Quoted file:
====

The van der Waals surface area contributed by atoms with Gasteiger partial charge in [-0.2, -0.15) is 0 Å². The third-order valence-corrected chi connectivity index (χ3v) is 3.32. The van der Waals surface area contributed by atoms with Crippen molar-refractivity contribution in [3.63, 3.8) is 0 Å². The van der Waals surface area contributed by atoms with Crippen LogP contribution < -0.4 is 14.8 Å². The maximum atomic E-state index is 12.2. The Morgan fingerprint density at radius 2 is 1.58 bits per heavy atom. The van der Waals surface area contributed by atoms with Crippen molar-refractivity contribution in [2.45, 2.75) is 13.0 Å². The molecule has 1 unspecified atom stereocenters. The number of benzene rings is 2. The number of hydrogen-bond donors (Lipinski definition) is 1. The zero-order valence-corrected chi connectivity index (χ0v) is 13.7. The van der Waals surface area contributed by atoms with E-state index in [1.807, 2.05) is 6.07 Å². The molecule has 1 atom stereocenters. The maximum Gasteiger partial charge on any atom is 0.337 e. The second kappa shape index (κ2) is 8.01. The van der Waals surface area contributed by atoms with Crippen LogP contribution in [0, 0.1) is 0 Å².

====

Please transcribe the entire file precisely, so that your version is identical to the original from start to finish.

The van der Waals surface area contributed by atoms with Gasteiger partial charge in [-0.2, -0.15) is 0 Å². The third-order valence-corrected chi connectivity index (χ3v) is 3.32. The van der Waals surface area contributed by atoms with Crippen molar-refractivity contribution in [3.63, 3.8) is 0 Å². The van der Waals surface area contributed by atoms with Crippen LogP contribution < -0.4 is 14.8 Å². The maximum atomic E-state index is 12.2. The Morgan fingerprint density at radius 2 is 1.58 bits per heavy atom. The van der Waals surface area contributed by atoms with Crippen molar-refractivity contribution in [2.45, 2.75) is 13.0 Å². The molecule has 1 unspecified atom stereocenters. The number of benzene rings is 2. The number of hydrogen-bond donors (Lipinski definition) is 1. The zero-order valence-corrected chi connectivity index (χ0v) is 13.7. The van der Waals surface area contributed by atoms with E-state index in [1.807, 2.05) is 6.07 Å². The molecule has 1 atom stereocenters. The maximum Gasteiger partial charge on any atom is 0.337 e. The second kappa shape index (κ2) is 8.01. The van der Waals surface area contributed by atoms with Crippen LogP contribution in [0, 0.1) is 0 Å².